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Heating can damage the artistic heritage of churches

Date:
April 9, 2015
Source:
Plataforma SINC
Summary:
The antiquated heating systems in many Spanish churches create abrupt variations in temperature and humidity which can negatively affect the conservation of its artistic heritage, especially in tall ceiling areas. Also, as the heat rises, it takes time for the parishioners below to feel comfortable after the heating systems are turned on. These are the findings of an analysis conducted on a church in Madrid.
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Infrared thermographic image while the heating is on in the church in Talamanca del Jarama. The highest temperatures affect the wood of the coffered ceilings and the damaged areas of sculpted stone, as well as the images of the saints and the cross.
Credit: Institute of Geosciences (UCM-CSIC)

The antiquated heating systems in many Spanish churches create abrupt variations in temperature and humidity which can negatively affect the conservation of its artistic heritage, especially in tall ceiling areas. Also, as the heat rises, it takes time for the parishioners below to feel comfortable after the heating systems are turned on. These are the findings of an analysis conducted on a church in Madrid by researchers from the Institute of Geosciences (UCM-CSIC).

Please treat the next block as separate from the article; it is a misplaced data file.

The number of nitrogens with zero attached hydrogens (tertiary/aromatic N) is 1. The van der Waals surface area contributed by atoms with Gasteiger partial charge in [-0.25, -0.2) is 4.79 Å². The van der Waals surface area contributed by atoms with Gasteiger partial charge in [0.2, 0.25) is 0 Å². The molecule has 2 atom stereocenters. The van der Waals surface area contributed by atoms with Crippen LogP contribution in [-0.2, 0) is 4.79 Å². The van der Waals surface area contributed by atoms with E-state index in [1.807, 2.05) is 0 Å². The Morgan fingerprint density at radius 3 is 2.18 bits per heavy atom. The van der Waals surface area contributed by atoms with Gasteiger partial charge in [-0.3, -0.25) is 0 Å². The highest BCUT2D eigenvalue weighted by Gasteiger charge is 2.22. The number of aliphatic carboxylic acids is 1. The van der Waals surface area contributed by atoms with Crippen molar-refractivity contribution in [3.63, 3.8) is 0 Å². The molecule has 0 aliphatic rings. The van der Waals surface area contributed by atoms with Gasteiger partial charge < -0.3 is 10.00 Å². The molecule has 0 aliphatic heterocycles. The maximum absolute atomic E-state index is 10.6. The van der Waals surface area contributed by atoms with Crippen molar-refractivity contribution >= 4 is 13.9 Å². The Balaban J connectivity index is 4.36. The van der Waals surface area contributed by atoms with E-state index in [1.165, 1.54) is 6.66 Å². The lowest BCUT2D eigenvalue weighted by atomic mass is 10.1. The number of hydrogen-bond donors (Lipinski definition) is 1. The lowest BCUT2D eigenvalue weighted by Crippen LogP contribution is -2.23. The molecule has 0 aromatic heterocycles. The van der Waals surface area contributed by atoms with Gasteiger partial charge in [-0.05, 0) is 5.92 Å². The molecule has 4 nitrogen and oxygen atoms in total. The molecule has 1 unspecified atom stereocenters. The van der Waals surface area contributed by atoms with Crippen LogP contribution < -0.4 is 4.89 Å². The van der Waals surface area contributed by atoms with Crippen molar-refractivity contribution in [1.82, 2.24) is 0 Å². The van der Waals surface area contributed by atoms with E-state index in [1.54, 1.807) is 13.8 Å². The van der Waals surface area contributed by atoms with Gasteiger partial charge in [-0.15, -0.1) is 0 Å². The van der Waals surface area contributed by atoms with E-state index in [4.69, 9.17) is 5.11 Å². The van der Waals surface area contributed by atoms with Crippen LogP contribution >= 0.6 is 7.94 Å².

During the second half of the 20th century many Spanish churches installed heating systems blowing out hot air which ran on heating oil. Members of the Institute of Geosciences (UCM-CSIC) have now verified that their habitual and continual use destabilises the indoor climate of these buildings, negatively affecting the conservation of their heritage.

"When heating is turned on and off frequently it creates strong environmental fluctuations, which translate into a significant rise in temperatures (double that at the start) and a dangerous drop in relative humidity (below 20%) in the tall ceiling areas of the church," explains the researcher María José Varas-Muriel, lead author of the work.

"This influences the physical properties of wood, stone, plastering and mural paintings, potentially causing the appearance of cracks, blisters or salt marks which can cause dangerous damage," warns the scientist. "And under these conditions, the artistic heritage of the higher areas (where there may be coffered ceilings, sculpted vaults, paintings and even sculptures) can be jeopardised."

To carry out the study, published in the journals 'Energy and Buildings' and 'Building and Environment', the researchers have focused on a parish church model: that of San Juan Bautista in Talamanca del Jarama (Madrid). It has been declared a historic-artistic monument and is made up of different architectural styles, including Romanesque.

The microclimate has been recorded with various wireless monitoring systems, including the use of balloons to elevate the sensors, together with infrared thermography, hygrometry and electrical resistivity devices to measure the two critical parameters for conservation: temperature and humidity.

Parishioners do not immediately feel warm